Granny O'Grimm's Sleeping Beauty *** ½
Directed By: Nicky Phelan & Darragh O'Connell

The shortest film in competition is also one of the out and out funniest. It has an Irish grandmother telling her grandson the story of Sleeping Beauty, with her own demented take on it. The result is an hilarious little bedtime story that pretty much forgets about Sleeping Beauty, and instead focuses on the “young, pretty” fairies, all of whom ignored the old fairy, with the bad hip (who, of course, looks just like Granny O’Grimm), even though “she spent her life serving the community”. A great blend of computer animation, and hand drawn, this movie is hilarious from start to finish – yes even the song over the end credits is wonderful.

The Lady and the Reaper ** ½
Directed By: Javier Recio Gracia

This was my least favorite of the five nominees – and to be honest, I definitely would have nominated Partly Cloudy over this, and possibly Runaway as well. While this short gets off to a very promising start with its great use of the song “We’ll Meet Again”, as an old lady looks at a picture of her beloved dead husband. It looks promising as the Grim Reaper appears, and starts to lead her away. But right before they are going to pass through to the other side, she is brought back to life by a hunky doctor, thus setting off a madcap battle for the woman between the Reaper and the Doctor, complete with an unnecessarily long sequence where everyone pops in and out of draws. The film has a wonderful visual look, and some great comic moments. But when a short film starts to repeat itself at only 8 minutes, and cannot come up with something more original than a sequence straight out of Bugs Bunny, you know you’re in a little trouble.

Logorama ****
Directed By: Nicolas Schmerkin

For me, Logorama was far and away the highlight of the this short film package. This was a brilliant, 17 minute long comic, crime story where everyone and everything in the movie is a logo, or corporate symbol of some kind. The bad guy in Ronald McDonald, and the cops are all Michelin men. They chase McDonald through an environment of all where every building is a logo. A hostage crisis and shootout breaks out (poor Mr. Peanut). The film is smart, funny, original and daring. Brilliant usage of the logos in both ways we expect, and in ways we don’t (the cracks forming in the earth and looking like the X box logo was sheer brilliance), and the film does have a serious (albeit obvious) point about how corporate culture is destroying us. This is the only short here I would describe as a must see.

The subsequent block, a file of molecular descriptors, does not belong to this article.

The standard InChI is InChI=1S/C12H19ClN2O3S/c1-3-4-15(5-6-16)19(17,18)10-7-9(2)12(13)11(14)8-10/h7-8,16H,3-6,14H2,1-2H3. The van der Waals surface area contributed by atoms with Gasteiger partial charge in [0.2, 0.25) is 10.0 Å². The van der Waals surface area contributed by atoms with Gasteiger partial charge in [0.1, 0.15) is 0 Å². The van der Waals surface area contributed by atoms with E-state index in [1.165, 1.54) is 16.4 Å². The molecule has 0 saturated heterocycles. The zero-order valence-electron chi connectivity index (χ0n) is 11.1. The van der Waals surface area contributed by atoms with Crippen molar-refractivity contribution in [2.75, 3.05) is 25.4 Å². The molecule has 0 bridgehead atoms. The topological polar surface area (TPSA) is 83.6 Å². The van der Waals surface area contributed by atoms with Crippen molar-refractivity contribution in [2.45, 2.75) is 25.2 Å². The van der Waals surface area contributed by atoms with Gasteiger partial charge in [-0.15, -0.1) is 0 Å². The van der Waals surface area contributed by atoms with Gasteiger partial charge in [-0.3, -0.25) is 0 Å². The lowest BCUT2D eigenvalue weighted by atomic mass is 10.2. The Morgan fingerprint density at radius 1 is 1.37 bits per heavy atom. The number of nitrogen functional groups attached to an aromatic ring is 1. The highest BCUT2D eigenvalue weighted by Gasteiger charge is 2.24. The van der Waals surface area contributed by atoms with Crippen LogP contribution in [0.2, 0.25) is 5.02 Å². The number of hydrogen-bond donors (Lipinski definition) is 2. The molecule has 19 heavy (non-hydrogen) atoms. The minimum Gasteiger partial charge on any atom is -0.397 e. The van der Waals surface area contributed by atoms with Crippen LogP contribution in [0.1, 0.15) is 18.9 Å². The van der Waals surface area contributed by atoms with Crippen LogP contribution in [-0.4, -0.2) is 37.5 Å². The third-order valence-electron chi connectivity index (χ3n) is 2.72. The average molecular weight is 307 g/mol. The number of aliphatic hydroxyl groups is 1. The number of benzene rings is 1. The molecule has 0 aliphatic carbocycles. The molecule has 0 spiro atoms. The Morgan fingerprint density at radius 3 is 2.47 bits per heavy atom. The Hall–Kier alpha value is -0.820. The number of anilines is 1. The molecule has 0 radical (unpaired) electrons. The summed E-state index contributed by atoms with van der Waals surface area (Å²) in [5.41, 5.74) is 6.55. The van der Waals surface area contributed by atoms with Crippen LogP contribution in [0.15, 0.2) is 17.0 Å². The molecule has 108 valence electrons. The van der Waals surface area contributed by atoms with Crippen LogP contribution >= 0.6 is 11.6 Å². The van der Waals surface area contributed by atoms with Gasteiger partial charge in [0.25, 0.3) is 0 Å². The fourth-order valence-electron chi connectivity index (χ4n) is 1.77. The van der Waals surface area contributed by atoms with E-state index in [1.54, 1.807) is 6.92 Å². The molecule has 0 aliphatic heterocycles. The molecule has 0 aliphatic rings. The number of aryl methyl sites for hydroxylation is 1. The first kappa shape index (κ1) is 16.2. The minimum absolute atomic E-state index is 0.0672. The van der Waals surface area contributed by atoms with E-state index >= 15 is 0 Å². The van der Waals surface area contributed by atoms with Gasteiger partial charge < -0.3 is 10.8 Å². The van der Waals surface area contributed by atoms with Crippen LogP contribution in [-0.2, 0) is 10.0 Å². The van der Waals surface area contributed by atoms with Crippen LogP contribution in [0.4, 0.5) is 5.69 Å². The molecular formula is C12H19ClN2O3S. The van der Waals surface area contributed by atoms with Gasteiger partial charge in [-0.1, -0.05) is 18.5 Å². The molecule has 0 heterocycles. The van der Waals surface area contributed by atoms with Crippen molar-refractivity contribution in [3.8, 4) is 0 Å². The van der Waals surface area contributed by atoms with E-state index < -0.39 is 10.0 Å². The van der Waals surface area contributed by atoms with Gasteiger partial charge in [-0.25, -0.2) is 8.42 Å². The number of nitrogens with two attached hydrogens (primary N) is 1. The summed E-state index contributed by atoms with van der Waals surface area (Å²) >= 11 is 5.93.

Wallace and Gromit in A Matter of Loaf and Death *** ½
Directed By: Nick Park.

Finally we come to the final, and (at 30 minutes) by far, longest of the films in contention. Nick Park’s beloved Wallace and Gromit return for their 6th adventure in the last 20 years. As usual, the film is full of great cinematic references to classic Hollywood films – both obvious and subtle. The main thrust of the story this time is Wallace and Gromit are now bakers, and Wallace falls in love with the Bake O Lite girl, a spokeswoman for bread, who Gromit believes could be the serial killer who is killing bakers in their town. The film is delightfully, drolly British and fun throughout. I do not think it reaches the heights of some of the other Wallace and Gromit adventures (and is nowhere near as good as the feature The Curse of the Wererabbit), but it’s hard to complain about a film this much fun.

1 comment:

  1. thank you for posting this, I've been looking for the kinemotgraph short for a long time, just couldn't remember the name, thank u so much for sharing